Child death on bouncy castle leads to convictions
Two fairground workers have been found guilty of manslaughter by gross negligence after a bouncy castle blew away in high winds with a seven-year-old girl still inside.
Summer Grant died when the fairground castle she was playing in was picked up by strong winds and sent “cartwheeling” 300 metres down a hill at an Easter fair in Harlow, Essex, on 26 March 2016. Summer was taken to hospital but died from her injuries.
Fairground worker William Thurston, 29, and his wife Shelby Thurston, 26, both denied manslaughter by gross negligence and a health and safety offence following the incident.
However, a jury at Chelmsford Crown Court convicted the pair of gross negligence manslaughter following a three-week trial.
The defendants, a married couple from Cambridgeshire, worked for Thurston’s Funfairs, a family-run business that operates funfairs across the country. The court heard how on the day of the incident the wind speeds and gusts had been increasing throughout the day, with the highest gusts in the area of 35-40mph occurring late afternoon. But the couple continued to operate the bouncy castle and did not ensure that it was safely secured to the ground.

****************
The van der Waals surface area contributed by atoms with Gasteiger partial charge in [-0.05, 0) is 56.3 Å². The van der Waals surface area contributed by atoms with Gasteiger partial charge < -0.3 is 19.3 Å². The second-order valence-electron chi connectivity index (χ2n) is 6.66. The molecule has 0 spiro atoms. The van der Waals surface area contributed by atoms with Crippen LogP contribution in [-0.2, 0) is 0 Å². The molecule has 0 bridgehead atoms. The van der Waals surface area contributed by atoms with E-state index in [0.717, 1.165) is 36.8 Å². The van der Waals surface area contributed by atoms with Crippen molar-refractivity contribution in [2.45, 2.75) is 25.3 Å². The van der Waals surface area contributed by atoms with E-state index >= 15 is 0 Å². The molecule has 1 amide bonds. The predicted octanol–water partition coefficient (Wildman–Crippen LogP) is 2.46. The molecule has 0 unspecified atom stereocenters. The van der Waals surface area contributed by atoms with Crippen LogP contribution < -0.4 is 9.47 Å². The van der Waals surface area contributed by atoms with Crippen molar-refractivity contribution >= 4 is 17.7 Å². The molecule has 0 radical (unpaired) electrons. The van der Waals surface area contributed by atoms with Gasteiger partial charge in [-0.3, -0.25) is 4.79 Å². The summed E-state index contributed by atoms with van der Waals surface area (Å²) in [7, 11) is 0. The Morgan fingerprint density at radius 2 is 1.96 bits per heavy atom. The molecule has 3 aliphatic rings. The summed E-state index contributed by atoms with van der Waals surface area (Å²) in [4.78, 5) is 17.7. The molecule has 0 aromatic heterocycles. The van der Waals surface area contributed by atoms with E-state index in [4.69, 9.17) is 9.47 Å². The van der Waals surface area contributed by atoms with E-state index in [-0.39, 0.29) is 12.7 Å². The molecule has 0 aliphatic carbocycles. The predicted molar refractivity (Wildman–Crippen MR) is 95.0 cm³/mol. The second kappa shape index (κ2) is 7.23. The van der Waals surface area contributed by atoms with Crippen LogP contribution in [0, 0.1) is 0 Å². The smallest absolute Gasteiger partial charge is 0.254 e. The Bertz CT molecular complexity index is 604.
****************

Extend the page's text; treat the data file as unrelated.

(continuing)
Det Ch Insp Daniel Stoten, from the Kent and Essex serious crime directorate, said the Thurstons had acted “disgracefully” putting up a bouncy castle in 36mph winds.
“The Thurstons held a huge responsibility to ensure the safety of the children that used their rides.
They treated this responsibility with total disregard, putting profit before safety,” he said.
The pair were also found guilty of failing to discharge their health and safety duties.
Nicola Rutter from the CPS said: “William and Shelby Thurston failed to ensure that the bouncy castle was adequately anchored to the ground and failed to monitor the weather conditions to ensure that it was safe to have it in use.
“They denied their actions were negligent but the CPS and the police built a strong case, together with assistance from the Health and Safety Executive, and demonstrated to the jury that the Thurstons had breached their duty of care to Summer.”
Judge Mr Justice Garnham, who delayed sentencing for four weeks, said he would be “seriously considering imprisonment.”